Mark Proksch says he enjoys it when fans of his outlandish vampire comedy, What We Do in the Shadows, watch the episodes multiple times to get every chuckle out of them.
“To have a show that people even want to see twice is so rare in this day and age,” Proksch told UPI in a recent video interview.
“It’s because we are not a drama with a couple of jokes in it. We are just a hard comedy and we don’t take ourselves very seriously at all. We’re not trying to teach a lesson. We’re not trying to get people to think in any way. I think that has a model for long-term success.”
Created by Taika Waititi and Jemaine Clement, the half-hour show is about a group of ancient, bickering vampire roommates and their caretaker surviving in contemporary Staten Island. Season 3 debuts Thursday on FX.
Proksch thinks Colin Robinson, the energy vampire-office drone he plays, is the most relatable character on the show, since most viewers probably know at least one boring, frustrating person who seems to drain the life forces out of others.
Proksch likens Colin to his previous roles — Price on Better Call Saul and Nate from The Office — noting they are “subtle, dry” characters surrounded by and forced to react to more colorful personalities.
He joked that if he ever pens his autobiography, he could call it They Dressed Me in Pleats or Forever in Beige because of the funny, unassuming characters he typically plays.
The actor hopes the return of Shadows will offer a little joy to those who have been suffering through the coronavirus pandemic and various other hardships that are causing stress and division.
“Usually, when you put out a TV show, it’s just to get people to watch it and, so, it can stay on the air and you are proud of it,” Proksch said.
“I tend to choose stuff that I actually want to do. But, in this instance, it definitely has that extra layer on top of really making people laugh and be happy during an awful, awful time in the history of the world.”
Harvey Guillen, who plays Guillermo, the undead group’s kind-hearted and underappreciated human helper, said he also loves offering some levity when things are bleak.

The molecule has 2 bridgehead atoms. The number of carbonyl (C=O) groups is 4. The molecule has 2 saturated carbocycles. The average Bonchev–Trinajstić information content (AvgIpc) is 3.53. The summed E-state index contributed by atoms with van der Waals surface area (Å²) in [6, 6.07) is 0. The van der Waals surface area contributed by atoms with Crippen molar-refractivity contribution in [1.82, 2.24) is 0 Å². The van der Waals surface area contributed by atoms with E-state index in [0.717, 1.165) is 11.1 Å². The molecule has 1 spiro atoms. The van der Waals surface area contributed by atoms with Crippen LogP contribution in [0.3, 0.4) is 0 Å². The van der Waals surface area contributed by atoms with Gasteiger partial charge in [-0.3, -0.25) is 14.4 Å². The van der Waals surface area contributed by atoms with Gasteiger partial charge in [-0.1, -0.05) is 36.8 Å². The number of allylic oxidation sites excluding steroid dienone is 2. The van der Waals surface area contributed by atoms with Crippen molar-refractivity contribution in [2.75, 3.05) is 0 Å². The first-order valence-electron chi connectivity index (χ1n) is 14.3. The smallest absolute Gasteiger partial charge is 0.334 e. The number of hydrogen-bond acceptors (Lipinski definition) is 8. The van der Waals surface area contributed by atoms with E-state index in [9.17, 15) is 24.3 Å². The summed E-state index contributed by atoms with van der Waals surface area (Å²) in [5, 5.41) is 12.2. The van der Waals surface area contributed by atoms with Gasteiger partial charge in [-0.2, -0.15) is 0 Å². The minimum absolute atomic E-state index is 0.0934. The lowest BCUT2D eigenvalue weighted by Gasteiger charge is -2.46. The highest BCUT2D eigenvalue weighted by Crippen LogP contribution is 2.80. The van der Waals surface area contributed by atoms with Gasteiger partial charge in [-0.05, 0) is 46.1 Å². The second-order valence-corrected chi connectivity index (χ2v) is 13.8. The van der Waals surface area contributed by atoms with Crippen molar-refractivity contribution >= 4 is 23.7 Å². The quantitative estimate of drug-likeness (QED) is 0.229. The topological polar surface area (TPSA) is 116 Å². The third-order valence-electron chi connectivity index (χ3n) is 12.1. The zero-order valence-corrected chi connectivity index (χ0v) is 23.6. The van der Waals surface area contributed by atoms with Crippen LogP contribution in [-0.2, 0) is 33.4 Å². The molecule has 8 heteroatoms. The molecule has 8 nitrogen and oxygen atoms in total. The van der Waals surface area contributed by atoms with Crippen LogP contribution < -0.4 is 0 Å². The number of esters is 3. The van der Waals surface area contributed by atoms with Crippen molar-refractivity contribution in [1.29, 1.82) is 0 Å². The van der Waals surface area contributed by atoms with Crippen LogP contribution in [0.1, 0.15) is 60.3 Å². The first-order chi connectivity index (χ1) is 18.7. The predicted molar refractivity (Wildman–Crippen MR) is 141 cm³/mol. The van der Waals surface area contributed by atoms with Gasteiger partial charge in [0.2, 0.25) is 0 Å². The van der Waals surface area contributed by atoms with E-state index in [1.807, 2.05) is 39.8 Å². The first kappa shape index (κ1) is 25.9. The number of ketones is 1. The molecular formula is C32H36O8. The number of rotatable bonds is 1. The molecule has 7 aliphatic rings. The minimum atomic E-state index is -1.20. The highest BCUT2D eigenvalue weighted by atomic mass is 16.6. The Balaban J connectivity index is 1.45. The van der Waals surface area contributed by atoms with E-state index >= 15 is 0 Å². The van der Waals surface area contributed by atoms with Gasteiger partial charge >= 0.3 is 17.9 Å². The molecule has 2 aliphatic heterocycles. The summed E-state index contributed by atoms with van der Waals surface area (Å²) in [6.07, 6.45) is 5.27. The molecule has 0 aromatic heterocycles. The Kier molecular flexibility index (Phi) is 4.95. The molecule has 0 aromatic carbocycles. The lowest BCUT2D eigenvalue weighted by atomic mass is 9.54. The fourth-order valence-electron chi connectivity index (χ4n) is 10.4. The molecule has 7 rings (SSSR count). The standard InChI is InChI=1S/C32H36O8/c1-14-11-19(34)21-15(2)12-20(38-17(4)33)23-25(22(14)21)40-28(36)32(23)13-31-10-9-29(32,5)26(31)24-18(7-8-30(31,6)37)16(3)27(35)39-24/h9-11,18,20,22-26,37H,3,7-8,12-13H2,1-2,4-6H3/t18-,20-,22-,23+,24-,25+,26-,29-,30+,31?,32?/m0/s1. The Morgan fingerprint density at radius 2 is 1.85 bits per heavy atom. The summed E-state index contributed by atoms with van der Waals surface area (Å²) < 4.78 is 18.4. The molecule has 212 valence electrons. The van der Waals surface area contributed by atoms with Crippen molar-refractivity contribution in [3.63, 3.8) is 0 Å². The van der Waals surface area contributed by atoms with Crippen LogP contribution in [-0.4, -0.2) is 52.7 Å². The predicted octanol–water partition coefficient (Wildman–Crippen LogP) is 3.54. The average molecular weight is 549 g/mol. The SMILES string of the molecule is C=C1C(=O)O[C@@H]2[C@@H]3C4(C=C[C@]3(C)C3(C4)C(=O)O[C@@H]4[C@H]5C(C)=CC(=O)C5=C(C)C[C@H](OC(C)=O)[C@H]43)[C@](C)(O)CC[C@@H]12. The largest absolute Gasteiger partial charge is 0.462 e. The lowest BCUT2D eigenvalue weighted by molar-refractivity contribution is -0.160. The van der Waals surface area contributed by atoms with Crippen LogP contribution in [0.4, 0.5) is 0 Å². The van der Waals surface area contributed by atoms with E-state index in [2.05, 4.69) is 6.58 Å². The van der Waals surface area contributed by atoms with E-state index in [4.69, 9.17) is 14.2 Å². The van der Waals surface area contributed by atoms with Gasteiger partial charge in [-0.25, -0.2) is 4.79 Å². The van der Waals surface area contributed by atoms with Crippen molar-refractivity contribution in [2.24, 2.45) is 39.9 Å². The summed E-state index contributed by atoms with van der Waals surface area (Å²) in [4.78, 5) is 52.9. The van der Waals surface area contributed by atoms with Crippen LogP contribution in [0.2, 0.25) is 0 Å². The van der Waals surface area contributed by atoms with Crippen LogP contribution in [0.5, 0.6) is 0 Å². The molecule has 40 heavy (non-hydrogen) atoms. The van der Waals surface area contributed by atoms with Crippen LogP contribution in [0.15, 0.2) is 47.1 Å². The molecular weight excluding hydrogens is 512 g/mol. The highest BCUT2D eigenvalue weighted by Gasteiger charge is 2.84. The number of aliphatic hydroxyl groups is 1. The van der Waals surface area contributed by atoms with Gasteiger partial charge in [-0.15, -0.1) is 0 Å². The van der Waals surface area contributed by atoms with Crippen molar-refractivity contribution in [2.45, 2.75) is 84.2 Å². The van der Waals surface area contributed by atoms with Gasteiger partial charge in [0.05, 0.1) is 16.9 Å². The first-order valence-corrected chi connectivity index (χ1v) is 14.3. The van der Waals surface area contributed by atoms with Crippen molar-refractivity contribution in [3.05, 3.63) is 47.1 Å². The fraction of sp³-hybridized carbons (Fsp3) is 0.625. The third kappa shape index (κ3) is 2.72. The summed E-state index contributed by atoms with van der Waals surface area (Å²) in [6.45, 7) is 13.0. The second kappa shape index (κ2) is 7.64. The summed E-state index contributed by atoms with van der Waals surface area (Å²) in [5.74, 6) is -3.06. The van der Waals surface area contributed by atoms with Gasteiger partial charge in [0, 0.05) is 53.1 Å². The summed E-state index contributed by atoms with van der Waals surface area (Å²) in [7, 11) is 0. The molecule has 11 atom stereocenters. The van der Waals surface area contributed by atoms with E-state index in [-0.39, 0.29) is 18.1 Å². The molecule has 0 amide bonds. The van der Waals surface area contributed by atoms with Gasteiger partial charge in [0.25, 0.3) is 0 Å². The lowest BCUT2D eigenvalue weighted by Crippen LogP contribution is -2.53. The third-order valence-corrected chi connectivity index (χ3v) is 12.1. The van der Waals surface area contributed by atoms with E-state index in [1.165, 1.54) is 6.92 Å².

“Times are dark, and we don’t know what the future holds, but one thing we do need is an escape and entertainment and to laugh,” Guillen told UPI in a separate chat.
“People still constantly tweet that they rewatch it every weekend because it makes them laugh.”
Kayvan Novak, who plays vampire Nandor the Relentless, also likes hearing from viewers who understand, appreciate and find comfort in the show’s over-the-top humor.
“My job is to make the audience laugh and make the audience care and make the audience come back for more. That’s all that I can strive for and aim for,” Novak said.
Season 2 of Shadows ended spectacularly with Guillermo revealing himself as a vampire killing machine to protect Nandor, Colin, Nadja (Natasia Demetriou) and Laszlo Cravensworth (Matt Berry).
Season 3 finds Guillermo imprisoned by his friends who can’t decide whether to execute him for slaying other members of their species or let him go back to serving their every whim.
The group also is shocked to learn its members have been put in charge of a prestigious vampire council, since Guillermo has killed everyone else.
Guillermo’s newly discovered powers give him an edge. He literally could do anything he wants, even leave or murder the vampires who have been abusing him, but he selflessly chooses to stay and support them.
“His loyalty lies with his chosen family, which is this group of [expletives],” Guillen laughed.
“They mistreat him so much, but, at the end of the day, he is loyal. He is a friend. He knows that, deep down inside, Nandor does care for him. He has to believe that. Otherwise, he would have walked out that door. The second he stops believing that or feels that he’s not on his side — then things might change.”
Season 3 will reveal whether Nandor, Colin, Nadja and Laszlo will get their acts together and rise to the occasion to be worthy members of the vampire council.
“They get this new responsibility, but they are so consumed with one-upmanship with each other,” Novak said. “They never really have time to enjoy it because they are always looking over their shoulders. It is like the promotion from hell.”